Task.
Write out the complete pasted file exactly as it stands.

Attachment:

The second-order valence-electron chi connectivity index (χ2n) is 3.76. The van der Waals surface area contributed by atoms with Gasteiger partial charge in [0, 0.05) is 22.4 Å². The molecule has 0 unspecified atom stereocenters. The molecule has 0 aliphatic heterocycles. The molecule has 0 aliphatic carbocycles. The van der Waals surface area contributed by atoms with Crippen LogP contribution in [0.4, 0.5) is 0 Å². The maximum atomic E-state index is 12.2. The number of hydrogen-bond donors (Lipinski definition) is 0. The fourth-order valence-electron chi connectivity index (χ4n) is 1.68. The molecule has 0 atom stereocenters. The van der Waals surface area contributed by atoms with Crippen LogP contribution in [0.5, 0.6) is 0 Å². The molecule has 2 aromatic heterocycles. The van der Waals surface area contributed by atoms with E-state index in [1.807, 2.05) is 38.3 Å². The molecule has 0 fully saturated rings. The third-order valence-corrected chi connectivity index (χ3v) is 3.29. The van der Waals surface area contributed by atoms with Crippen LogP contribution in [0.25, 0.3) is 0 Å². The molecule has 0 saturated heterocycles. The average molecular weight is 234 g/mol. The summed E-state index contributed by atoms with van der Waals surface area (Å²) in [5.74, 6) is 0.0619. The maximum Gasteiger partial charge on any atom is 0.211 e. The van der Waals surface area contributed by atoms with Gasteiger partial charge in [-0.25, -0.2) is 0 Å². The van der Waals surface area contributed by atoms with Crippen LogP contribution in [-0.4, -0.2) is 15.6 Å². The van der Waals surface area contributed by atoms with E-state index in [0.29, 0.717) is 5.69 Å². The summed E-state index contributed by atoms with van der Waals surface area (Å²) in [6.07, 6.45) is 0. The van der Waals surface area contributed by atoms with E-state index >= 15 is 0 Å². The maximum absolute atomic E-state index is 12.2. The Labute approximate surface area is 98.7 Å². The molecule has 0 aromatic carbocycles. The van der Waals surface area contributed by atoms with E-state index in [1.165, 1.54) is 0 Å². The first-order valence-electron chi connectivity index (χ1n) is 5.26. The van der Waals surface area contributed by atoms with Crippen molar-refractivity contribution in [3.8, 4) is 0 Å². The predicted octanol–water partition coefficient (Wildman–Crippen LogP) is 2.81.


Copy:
The second-order valence-electron chi connectivity index (χ2n) is 3.76. The van der Waals surface area contributed by atoms with Gasteiger partial charge in [0, 0.05) is 22.4 Å². The molecule has 0 unspecified atom stereocenters. The molecule has 0 aliphatic heterocycles. The molecule has 0 aliphatic carbocycles. The van der Waals surface area contributed by atoms with Crippen LogP contribution in [0.4, 0.5) is 0 Å². The maximum atomic E-state index is 12.2. The number of hydrogen-bond donors (Lipinski definition) is 0. The fourth-order valence-electron chi connectivity index (χ4n) is 1.68. The molecule has 0 atom stereocenters. The van der Waals surface area contributed by atoms with Crippen LogP contribution in [0.5, 0.6) is 0 Å². The molecule has 2 aromatic heterocycles. The van der Waals surface area contributed by atoms with E-state index in [1.807, 2.05) is 38.3 Å². The molecule has 0 fully saturated rings. The third-order valence-corrected chi connectivity index (χ3v) is 3.29. The van der Waals surface area contributed by atoms with Crippen LogP contribution in [0.25, 0.3) is 0 Å². The molecule has 0 saturated heterocycles. The average molecular weight is 234 g/mol. The summed E-state index contributed by atoms with van der Waals surface area (Å²) in [5.74, 6) is 0.0619. The maximum Gasteiger partial charge on any atom is 0.211 e. The van der Waals surface area contributed by atoms with Gasteiger partial charge in [-0.25, -0.2) is 0 Å². The van der Waals surface area contributed by atoms with Crippen LogP contribution in [-0.4, -0.2) is 15.6 Å². The van der Waals surface area contributed by atoms with E-state index in [0.29, 0.717) is 5.69 Å². The summed E-state index contributed by atoms with van der Waals surface area (Å²) in [6.07, 6.45) is 0. The van der Waals surface area contributed by atoms with E-state index >= 15 is 0 Å². The maximum absolute atomic E-state index is 12.2. The Labute approximate surface area is 98.7 Å². The molecule has 0 aromatic carbocycles. The van der Waals surface area contributed by atoms with E-state index in [1.165, 1.54) is 0 Å². The first-order valence-electron chi connectivity index (χ1n) is 5.26. The van der Waals surface area contributed by atoms with Crippen molar-refractivity contribution in [3.8, 4) is 0 Å². The predicted octanol–water partition coefficient (Wildman–Crippen LogP) is 2.81.